Reagan Lunn/@DukeMBB

College Basketball’s Impact Freshmen

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Beginning in September and running up until November 6th, the first day of the season, College Basketball Talk will be unveiling the 2018-2019 NBCSports.com college hoops preview package.

This year’s freshman class is, frankly, not all that great.

There are a couple of big time talents at the top, there handful of players with all-star potential at the next level and, of course, there is the biggest social media star in the history of high school sports coming through with this class.

Where this particular recruiting class is loaded is at the wing spot, the combo-forwards that can guards twos, threes and fours and are skilled enough offensively to fit in an offensive system that spaces the court.

Those are the guys who have the long-term potential to intrigue NBA teams.

The question we probably have to ask right now is whether or not those players will impact the college game this season the way we think they could impact the NBA in three or four years.

Anyway, here are all the freshmen you should become familiar with heading into this college basketball season.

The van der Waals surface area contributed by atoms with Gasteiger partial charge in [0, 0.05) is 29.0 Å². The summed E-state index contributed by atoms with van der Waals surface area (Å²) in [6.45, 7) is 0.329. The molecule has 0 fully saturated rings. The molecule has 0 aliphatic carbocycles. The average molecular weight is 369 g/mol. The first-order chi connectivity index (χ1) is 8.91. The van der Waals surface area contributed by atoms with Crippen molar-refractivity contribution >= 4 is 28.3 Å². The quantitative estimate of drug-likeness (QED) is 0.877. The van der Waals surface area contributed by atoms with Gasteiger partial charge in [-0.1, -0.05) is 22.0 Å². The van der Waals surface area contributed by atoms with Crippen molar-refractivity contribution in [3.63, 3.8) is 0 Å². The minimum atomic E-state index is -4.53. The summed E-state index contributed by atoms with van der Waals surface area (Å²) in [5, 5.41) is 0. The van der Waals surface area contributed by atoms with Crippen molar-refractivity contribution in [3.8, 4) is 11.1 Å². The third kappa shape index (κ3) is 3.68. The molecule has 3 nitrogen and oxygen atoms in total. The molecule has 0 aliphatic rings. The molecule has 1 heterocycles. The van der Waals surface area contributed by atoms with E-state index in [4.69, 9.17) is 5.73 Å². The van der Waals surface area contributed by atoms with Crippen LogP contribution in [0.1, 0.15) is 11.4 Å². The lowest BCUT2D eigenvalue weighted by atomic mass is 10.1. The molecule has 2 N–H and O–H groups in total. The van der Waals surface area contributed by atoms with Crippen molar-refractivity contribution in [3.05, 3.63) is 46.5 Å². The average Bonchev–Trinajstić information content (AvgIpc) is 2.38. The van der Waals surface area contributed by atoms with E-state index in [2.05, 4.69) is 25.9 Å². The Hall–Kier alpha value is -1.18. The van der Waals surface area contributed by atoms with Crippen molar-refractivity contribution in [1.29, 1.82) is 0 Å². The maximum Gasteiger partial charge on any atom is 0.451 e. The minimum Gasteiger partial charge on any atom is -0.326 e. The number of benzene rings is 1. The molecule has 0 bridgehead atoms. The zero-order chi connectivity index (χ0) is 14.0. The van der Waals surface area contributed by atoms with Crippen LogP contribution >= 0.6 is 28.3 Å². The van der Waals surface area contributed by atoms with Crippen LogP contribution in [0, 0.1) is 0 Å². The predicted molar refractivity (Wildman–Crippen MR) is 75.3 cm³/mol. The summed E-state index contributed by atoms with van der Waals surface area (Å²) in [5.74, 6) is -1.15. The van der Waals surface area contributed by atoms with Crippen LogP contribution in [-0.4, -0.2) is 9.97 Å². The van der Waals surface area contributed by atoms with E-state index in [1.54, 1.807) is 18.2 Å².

TEN NAMES YOU NEED TO KNOW

R.J. BARRETT, Duke: The Canadian wunderkind has already made himself the future of his country’s senior national team as the 6-foot-7 Barrett spent this summer training and playing against older professional players. Now, Duke is hoping that Barrett is the go-to player who can help lead them to another national title. Although Barrett is surrounded by one of the most talented, and well-known, recruiting classes in history, there is a reason he’s viewed as the potential No. 1 pick in the NBA Draft. It’s because Barrett has been a winner at all levels while showing a killer instinct for scoring and making plays. A dynamic two-way wing, who also shows a strong competitive nature, Barrett is going to have plenty of monster highlights this season. Barrett doesn’t need to be Duke’s go-to player every night for them to win. But the Blue Devils need Barrett to be elite if they want to be in Minneapolis at the end of the season.